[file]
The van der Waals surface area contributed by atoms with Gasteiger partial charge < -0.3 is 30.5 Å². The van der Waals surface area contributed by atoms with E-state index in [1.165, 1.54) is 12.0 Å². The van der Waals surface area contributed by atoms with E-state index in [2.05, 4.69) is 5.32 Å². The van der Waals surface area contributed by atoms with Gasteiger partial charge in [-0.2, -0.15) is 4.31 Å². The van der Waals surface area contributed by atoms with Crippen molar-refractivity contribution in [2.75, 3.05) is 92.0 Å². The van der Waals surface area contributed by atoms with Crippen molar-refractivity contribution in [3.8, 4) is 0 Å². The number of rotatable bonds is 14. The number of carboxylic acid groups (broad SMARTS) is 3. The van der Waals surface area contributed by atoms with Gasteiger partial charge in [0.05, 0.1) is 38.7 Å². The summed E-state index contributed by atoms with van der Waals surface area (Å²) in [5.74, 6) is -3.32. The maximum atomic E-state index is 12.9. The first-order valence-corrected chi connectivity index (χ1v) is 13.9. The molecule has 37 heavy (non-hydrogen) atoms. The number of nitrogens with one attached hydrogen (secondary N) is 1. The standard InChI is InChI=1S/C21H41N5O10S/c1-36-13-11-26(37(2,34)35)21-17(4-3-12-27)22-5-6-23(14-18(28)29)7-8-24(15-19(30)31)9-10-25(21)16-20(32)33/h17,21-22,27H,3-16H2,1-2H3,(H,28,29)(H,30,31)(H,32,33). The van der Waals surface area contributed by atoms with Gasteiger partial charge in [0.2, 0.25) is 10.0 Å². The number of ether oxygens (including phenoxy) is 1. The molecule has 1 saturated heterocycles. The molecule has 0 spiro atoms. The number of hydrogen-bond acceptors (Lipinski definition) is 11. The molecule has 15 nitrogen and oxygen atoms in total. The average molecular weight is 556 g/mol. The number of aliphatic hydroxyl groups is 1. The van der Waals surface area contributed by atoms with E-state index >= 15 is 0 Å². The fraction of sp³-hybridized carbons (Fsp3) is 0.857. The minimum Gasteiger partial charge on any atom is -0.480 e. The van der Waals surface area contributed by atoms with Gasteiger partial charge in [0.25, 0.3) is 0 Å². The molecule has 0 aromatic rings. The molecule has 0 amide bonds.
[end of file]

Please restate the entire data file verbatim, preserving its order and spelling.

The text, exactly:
The van der Waals surface area contributed by atoms with Gasteiger partial charge < -0.3 is 30.5 Å². The van der Waals surface area contributed by atoms with E-state index in [1.165, 1.54) is 12.0 Å². The van der Waals surface area contributed by atoms with E-state index in [2.05, 4.69) is 5.32 Å². The van der Waals surface area contributed by atoms with Gasteiger partial charge in [-0.2, -0.15) is 4.31 Å². The van der Waals surface area contributed by atoms with Crippen molar-refractivity contribution in [2.75, 3.05) is 92.0 Å². The van der Waals surface area contributed by atoms with Crippen molar-refractivity contribution in [3.8, 4) is 0 Å². The number of rotatable bonds is 14. The number of carboxylic acid groups (broad SMARTS) is 3. The van der Waals surface area contributed by atoms with Gasteiger partial charge in [0.05, 0.1) is 38.7 Å². The summed E-state index contributed by atoms with van der Waals surface area (Å²) in [5.74, 6) is -3.32. The maximum atomic E-state index is 12.9. The first-order valence-corrected chi connectivity index (χ1v) is 13.9. The molecule has 37 heavy (non-hydrogen) atoms. The number of nitrogens with one attached hydrogen (secondary N) is 1. The standard InChI is InChI=1S/C21H41N5O10S/c1-36-13-11-26(37(2,34)35)21-17(4-3-12-27)22-5-6-23(14-18(28)29)7-8-24(15-19(30)31)9-10-25(21)16-20(32)33/h17,21-22,27H,3-16H2,1-2H3,(H,28,29)(H,30,31)(H,32,33). The van der Waals surface area contributed by atoms with Gasteiger partial charge in [0.2, 0.25) is 10.0 Å². The number of ether oxygens (including phenoxy) is 1. The molecule has 1 saturated heterocycles. The molecule has 0 spiro atoms. The number of hydrogen-bond acceptors (Lipinski definition) is 11. The molecule has 15 nitrogen and oxygen atoms in total. The average molecular weight is 556 g/mol. The number of aliphatic hydroxyl groups is 1. The van der Waals surface area contributed by atoms with E-state index >= 15 is 0 Å². The fraction of sp³-hybridized carbons (Fsp3) is 0.857. The minimum Gasteiger partial charge on any atom is -0.480 e. The van der Waals surface area contributed by atoms with Gasteiger partial charge in [0.25, 0.3) is 0 Å². The molecule has 0 aromatic rings. The molecule has 0 amide bonds.